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Oklahoma State University
Center for Veterinary Health Sciences

Healthy Animals - Healthy People

Continuing Education

Diabetes in Pets

Tuesday, November 1 2016

close up of a box of insulin

Diabetes mellitus, or diabetes, is a condition that occurs when the body cannot use glucose (a type of sugar) normally. Glucose is the main source of energy for the body’s cells. Insulin, which is produced by the pancreas, is required for the transfer of glucose from the bloodstream to the cells.

In diabetics, glucose isn’t transported into the cells and there is not enough energy for the cells to function normally.  Although diabetes cannot be cured, it can be managed very successfully. 

Halloween Safety

Friday, October 21 2016

two white dogs dressed up as thing 1 and thing 2

Halloween can be a festive time for children and families but for pets, it can be a nightmare. Here are some helpful tips to keep your pet happy and healthy.

The treats are for your two-legged visitors – not your pets.

Chocolate in all forms—especially dark or baking chocolate—can be very dangerous for dogs and cats. Symptoms of chocolate poisoning may include vomiting, diarrhea, rapid breathing, increased heart rate, and seizures.

Is It Too Hot to Trot?

Wednesday, September 21 2016

grey horse with a braided mane

Riding horses in hot temperatures is often unavoidable, especially in southern states like Oklahoma.  It is our job to make sure we don’t overdo it and subject horses to heat stress.

When exercising horses in the heat, it is important to be aware of not only temperature but humidity as well. If the combined temperature and humidity is over 150, horses will need assistance in cooling.  If temperatures and humidity are expected to reach 170, it may be best to plan early morning riding or forego intense work.

Yard and Garden Safety

Thursday, September 15 2016

black and white dog sitting in the grass

Let your yard and garden grow—with care. Fertilizers, insecticides and herbicides keep plants and lawns healthy and green; however, their ingredients may be dangerous if pets ingest them. Many dogs like to “nose around” in the grass and often consume some grass. They also tend to lick their paws and coats. 

Always store these products in out-of-the-way places where pets cannot reach them. Consider using metal trash cans with locking lids to prevent your pets from getting into the products.  Follow label instructions carefully.

What is that in my hay?

Friday, July 8 2016

blister beetles on a plant

Most horse owners feed some hay to their horses.  Hay can be used to supplement pasture when growth is slowed by cold or extreme heat. 

If a horse is stabled due to injury or competition, owners will use hay to provide roughage, the basis of the horse diet.  Often hay is fed to horses during long trailer rides. 

To make hay, the plants are cut and laid out to dry in the sun.  When the plants reach an acceptable level of moisture, the hay is baled into round or square bales to make transport and storage easier.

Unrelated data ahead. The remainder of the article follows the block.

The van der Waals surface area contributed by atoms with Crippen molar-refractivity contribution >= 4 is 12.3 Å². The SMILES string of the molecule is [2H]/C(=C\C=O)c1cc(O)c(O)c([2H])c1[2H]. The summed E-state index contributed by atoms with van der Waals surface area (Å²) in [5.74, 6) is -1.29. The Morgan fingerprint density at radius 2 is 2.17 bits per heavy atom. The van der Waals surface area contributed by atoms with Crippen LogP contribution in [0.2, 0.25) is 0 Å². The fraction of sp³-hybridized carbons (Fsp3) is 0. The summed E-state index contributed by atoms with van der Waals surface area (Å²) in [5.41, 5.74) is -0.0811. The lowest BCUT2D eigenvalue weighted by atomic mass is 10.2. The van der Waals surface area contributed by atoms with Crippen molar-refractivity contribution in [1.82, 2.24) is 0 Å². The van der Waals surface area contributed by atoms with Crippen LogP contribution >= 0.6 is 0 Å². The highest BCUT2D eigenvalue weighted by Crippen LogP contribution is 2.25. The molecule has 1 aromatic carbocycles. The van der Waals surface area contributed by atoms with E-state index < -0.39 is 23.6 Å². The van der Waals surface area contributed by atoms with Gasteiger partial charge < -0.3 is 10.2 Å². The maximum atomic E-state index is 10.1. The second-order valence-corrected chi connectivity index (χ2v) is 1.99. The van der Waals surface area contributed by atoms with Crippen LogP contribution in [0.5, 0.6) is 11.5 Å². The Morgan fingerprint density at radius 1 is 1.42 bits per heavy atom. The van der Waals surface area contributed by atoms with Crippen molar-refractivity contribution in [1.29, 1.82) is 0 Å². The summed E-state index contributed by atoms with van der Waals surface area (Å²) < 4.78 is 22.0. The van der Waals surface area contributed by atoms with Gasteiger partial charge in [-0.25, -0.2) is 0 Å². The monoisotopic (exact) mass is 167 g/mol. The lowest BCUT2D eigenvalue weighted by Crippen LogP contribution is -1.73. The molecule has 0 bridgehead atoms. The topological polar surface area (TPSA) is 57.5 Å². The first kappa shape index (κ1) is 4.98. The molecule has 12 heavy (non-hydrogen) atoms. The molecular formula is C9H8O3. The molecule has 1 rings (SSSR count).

Warm Weather Pet Safety

Wednesday, June 22 2016

dog on a leash lying in the water on the edge of a pond

Summertime means hot weather. Warm temperatures can pose some health risks to pets.

Make sure your pets have unlimited access to fresh water. Replenish their water with cool water frequently.

If they are outside, they need access to shade.  The dog house may become hot so under a tree or porch might be better. 

Keep your pets free of parasites such as fleas, ticks and heartworm. Consult your veterinarian for the best parasite control for your pet.

Spring Wildlife

Tuesday, May 3 2016

box turtle crossing road with red truck driving by in background

Spring has definitely arrived!  The trees are green, the nights are warming up and thundershowers have come. With the change of season, wildlife of all sorts are bounding, flourishing, reproducing… and crossing roads!  During this time, there are many human-animal interactions and, unfortunately, more unnecessary injuries and deaths. The following are short summaries on how we can initiate a positive outcome for common human-animal interactions.

Severe Weather Preparedness

Tuesday, April 19 2016

police cars on a road with a huge tornado in the distance

While severe weather can strike at any time, springtime in Oklahoma is often prime time for storms. When making your emergency response plans for your family, remember to include provisions for your pets.

The National Weather Service suggests that owners make an emergency supply kit for their pets. Here are some items to include:

Veterinary Viewpoints

Thursday, March 24 2016

ASPCA top toxin by state map

What is the top toxin in Oklahoma?

Many foods and products that are safe for humans can be harmful – even deadly – to pets. The American Society for the Prevention of Cruelty to Animals has been fielding calls at its Animal Poison Control Center for years. Here are some of the trends reported by state.

Veterinary Viewpoints

Friday, March 11 2016

daisy check up

Visiting the Veterinarian

Some pets find a visit to the veterinarian stressful. Here are some tips from the American Veterinary Medical Association that may help make veterinary visits better for everyone involved.

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